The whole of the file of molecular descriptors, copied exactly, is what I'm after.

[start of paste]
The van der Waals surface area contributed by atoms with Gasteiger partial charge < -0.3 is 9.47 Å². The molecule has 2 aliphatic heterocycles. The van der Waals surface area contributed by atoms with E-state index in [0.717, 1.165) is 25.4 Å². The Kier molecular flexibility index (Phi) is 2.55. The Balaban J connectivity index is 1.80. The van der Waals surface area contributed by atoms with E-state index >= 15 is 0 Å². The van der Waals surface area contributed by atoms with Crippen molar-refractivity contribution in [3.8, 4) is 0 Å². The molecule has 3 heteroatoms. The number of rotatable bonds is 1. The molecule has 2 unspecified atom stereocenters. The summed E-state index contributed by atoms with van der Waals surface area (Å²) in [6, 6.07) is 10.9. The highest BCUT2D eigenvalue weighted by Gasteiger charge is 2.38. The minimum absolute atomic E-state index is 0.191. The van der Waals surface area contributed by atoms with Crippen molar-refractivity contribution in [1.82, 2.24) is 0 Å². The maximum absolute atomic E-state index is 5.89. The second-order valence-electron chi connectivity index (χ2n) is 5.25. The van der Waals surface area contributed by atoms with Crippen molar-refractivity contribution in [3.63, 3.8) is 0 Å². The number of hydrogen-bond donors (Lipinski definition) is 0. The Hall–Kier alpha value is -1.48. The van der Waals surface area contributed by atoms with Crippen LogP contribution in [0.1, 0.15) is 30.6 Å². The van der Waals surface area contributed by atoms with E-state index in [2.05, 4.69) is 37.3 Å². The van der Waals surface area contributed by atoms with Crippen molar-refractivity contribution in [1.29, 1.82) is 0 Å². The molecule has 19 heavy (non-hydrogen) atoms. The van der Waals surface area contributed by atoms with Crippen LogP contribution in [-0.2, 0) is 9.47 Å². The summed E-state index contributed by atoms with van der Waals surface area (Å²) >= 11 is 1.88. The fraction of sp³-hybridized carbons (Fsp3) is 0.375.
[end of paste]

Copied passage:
The van der Waals surface area contributed by atoms with Gasteiger partial charge < -0.3 is 9.47 Å². The molecule has 2 aliphatic heterocycles. The van der Waals surface area contributed by atoms with E-state index in [0.717, 1.165) is 25.4 Å². The Kier molecular flexibility index (Phi) is 2.55. The Balaban J connectivity index is 1.80. The van der Waals surface area contributed by atoms with E-state index >= 15 is 0 Å². The van der Waals surface area contributed by atoms with Crippen molar-refractivity contribution in [3.8, 4) is 0 Å². The molecule has 3 heteroatoms. The number of rotatable bonds is 1. The molecule has 2 unspecified atom stereocenters. The summed E-state index contributed by atoms with van der Waals surface area (Å²) in [6, 6.07) is 10.9. The highest BCUT2D eigenvalue weighted by Gasteiger charge is 2.38. The minimum absolute atomic E-state index is 0.191. The van der Waals surface area contributed by atoms with Crippen molar-refractivity contribution in [1.82, 2.24) is 0 Å². The maximum absolute atomic E-state index is 5.89. The second-order valence-electron chi connectivity index (χ2n) is 5.25. The van der Waals surface area contributed by atoms with Crippen molar-refractivity contribution in [3.63, 3.8) is 0 Å². The number of hydrogen-bond donors (Lipinski definition) is 0. The Hall–Kier alpha value is -1.48. The van der Waals surface area contributed by atoms with Crippen LogP contribution in [0.1, 0.15) is 30.6 Å². The van der Waals surface area contributed by atoms with E-state index in [2.05, 4.69) is 37.3 Å². The van der Waals surface area contributed by atoms with Crippen molar-refractivity contribution in [1.29, 1.82) is 0 Å². The molecule has 19 heavy (non-hydrogen) atoms. The van der Waals surface area contributed by atoms with Crippen LogP contribution in [-0.2, 0) is 9.47 Å². The summed E-state index contributed by atoms with van der Waals surface area (Å²) >= 11 is 1.88. The fraction of sp³-hybridized carbons (Fsp3) is 0.375.